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A Colorful New Biography Features Bikers, Carnies and Dirt Woman

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Judith Vido was 26, blind and diabetic when she moved to Grace Street.

The year was 1978 and she recalls the street being loud, filled with Virginia Commonwealth University students and the bohemians, artists and hippies of the day. To her, that meant bell bottom-clad kids, girls in long granny dresses and young black men with halolike Afros.

"There were beautiful chopped motorcycles parked in front of the Village and all along the block," Vido remembers. "Rock music blasted from the doorways of Habbaba's, Uncle Sam's and the Stone Lion." This was heaven to a young girl looking to escape her rural home in Varina and take up residence in the city where she could live independently with her blindness. "My ultimate hope was to meet musicians and sing for a living," she says.

That period is one of many Vido chronicles in her recently published book, "So You Had a Dull Life, Too: Dirt Woman and Other Men I've Known," available on Amazon.

Long before she met Grace Street's most well-known habitué, Donnie Corker, she heard about his exploits from a friend who served as master of ceremonies at Dirt Woman's mud wrestling shows at the Cha Cha Club. Naturally, when they finally met, it was at subculture epicenter the Village Cafe.

When Corker called out, "Hello, darlin'" to her in his high-pitched voice, she and her seeing-eye dog Mary walked up to the large man in a blond wig dressed as a woman. Moving in closer, she asked if he was really Dirt Woman. "I sure am, darling,'" she remembers him saying. "I'm three hundred pounds of man-loving faggot. I was born a faggot, and I'll die a faggot and when they bury my fat ass, I'll still be a faggot."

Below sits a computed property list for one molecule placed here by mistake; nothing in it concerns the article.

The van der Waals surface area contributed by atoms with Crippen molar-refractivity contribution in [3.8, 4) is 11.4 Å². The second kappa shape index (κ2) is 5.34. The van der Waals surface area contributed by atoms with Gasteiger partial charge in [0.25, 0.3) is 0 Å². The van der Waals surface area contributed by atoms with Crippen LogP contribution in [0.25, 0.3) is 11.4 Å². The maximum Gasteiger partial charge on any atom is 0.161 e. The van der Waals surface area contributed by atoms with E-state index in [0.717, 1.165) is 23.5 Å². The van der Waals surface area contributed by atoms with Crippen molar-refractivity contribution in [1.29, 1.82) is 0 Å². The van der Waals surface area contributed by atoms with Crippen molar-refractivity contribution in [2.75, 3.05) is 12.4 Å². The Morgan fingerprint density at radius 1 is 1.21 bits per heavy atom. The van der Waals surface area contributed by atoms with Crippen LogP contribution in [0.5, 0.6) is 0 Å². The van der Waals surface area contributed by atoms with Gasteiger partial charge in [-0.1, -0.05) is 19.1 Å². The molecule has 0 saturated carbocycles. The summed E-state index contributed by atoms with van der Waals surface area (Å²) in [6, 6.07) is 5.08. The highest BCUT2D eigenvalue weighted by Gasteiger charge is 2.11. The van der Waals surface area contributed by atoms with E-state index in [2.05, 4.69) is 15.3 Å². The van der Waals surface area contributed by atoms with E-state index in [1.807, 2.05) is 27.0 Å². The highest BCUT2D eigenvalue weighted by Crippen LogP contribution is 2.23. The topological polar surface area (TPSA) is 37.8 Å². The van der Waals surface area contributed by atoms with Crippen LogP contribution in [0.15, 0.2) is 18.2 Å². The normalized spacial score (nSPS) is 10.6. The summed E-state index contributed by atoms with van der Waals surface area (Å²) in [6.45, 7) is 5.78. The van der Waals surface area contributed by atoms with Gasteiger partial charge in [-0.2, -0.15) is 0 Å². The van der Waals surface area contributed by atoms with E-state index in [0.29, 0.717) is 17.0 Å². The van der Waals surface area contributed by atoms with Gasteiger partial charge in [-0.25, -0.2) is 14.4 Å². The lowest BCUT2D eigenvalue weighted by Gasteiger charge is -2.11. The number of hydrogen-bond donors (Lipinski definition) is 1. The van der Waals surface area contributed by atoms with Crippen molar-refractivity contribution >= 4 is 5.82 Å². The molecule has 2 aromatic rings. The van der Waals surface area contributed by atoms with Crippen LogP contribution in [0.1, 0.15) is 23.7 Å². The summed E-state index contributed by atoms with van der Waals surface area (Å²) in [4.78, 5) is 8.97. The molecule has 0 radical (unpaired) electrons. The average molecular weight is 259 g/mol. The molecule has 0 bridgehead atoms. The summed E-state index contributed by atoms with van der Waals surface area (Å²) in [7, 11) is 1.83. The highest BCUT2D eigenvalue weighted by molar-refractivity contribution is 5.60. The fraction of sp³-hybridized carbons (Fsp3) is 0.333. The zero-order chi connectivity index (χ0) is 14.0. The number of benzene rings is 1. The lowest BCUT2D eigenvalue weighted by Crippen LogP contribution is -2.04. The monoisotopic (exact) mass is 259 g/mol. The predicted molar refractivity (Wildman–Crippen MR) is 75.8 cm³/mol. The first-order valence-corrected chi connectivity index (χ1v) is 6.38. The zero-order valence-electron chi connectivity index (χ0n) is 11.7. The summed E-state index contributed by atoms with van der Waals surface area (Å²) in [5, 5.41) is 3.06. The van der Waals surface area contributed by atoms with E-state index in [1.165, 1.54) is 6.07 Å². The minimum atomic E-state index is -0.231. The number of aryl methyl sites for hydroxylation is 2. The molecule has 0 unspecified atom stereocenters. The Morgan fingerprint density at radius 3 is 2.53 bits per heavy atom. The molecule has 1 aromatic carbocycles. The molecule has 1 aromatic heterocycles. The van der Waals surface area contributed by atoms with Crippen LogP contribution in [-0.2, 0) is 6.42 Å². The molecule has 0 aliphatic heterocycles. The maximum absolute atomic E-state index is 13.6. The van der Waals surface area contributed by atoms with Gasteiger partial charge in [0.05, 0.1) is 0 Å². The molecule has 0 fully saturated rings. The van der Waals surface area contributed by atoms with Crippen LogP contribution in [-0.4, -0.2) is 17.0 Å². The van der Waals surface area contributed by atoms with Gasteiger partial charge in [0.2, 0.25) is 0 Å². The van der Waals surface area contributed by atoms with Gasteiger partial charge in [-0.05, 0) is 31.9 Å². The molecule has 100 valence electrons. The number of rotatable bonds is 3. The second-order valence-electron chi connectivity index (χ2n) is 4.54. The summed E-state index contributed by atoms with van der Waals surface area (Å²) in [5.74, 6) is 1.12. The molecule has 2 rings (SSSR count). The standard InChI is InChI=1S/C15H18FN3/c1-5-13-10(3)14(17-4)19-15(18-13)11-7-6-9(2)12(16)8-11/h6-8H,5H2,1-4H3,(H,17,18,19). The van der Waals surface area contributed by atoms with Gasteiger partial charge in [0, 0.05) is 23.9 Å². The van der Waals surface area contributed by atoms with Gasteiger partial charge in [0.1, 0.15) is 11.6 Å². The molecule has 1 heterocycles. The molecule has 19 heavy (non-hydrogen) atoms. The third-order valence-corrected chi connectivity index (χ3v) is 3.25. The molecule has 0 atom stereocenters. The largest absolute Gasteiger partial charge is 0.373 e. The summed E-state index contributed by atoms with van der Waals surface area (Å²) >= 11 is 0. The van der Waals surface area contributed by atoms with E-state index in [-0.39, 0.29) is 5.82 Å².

When Corker realized she was blind, Vido says he got weepy, telling her that if she ever needed help, to let him know and he'd do whatever he could for her.

Over years listening to him talk, Vido says she realized he was a man of true wisdom. "Most people just brushed him off … but I discovered a deeper, more connected man than anyone knew," she says. "He was as kind as he was a con artist and the biggest liar I ever met. But all that together made Dirt Woman."

Even before she met Dirt, Vido's life was colorful. The book chronicles hanging out with members of a biker gang, the Confederate Angels, at a dive bar in the Devil's Triangle, where she was once asked to hold a gang member's gun and knife so he could go rumble with the Pagans.

After graduating from high school, she became a carnival worker in September 1970 by joining at the State Fair when it came to town. She traveled with Deggeller's Attractions, a midway show, through North and South Carolina and Georgia. After being sick with bronchitis, she woke up on the ground in the morning sunshine, jolted awake because someone was kicking her legs.

"Allan Deggeller angrily fired me and ordered me off his midway, screaming about how my being out there sleeping gave the show a bad name," she recalls. "He was right. I probably looked like a drunk carnie passed out. I packed my stuff and caught a ride to the nearest bus station."

Vido says the carnival taught her acceptance because you had to get along with fellow roadies or get left behind. "I saw people with physical disabilities who sold views of their deformed bodies under some fancy name to make a living. Frog Boy and the Bearded Lady, they're real, but gorilla girl is an illusion. I played her for two weeks in Orlando. It's one of my claims to fame. No one forgets a gorilla girl."

Her first writing attempt was a romance novel and she wrote three more before her partner suggested that the book she needed to write was her own life story. She joined writing groups and online critique groups and kept at it for 25 years — three devoted solely to writing — until the book came out in September.

A published author at 65, Vido solos with the Senior Connections Choral Group and speaks to social work classes at Virginia Commonwealth University about living with blindness and diabetes.

Live and learn is her credo. "I don't regret too many things. What I do regret is the loss of people. I'd love to know what happened to the Wall of Death Riders I knew from the carnival. The things I did — my life and choices — I own all of it." S

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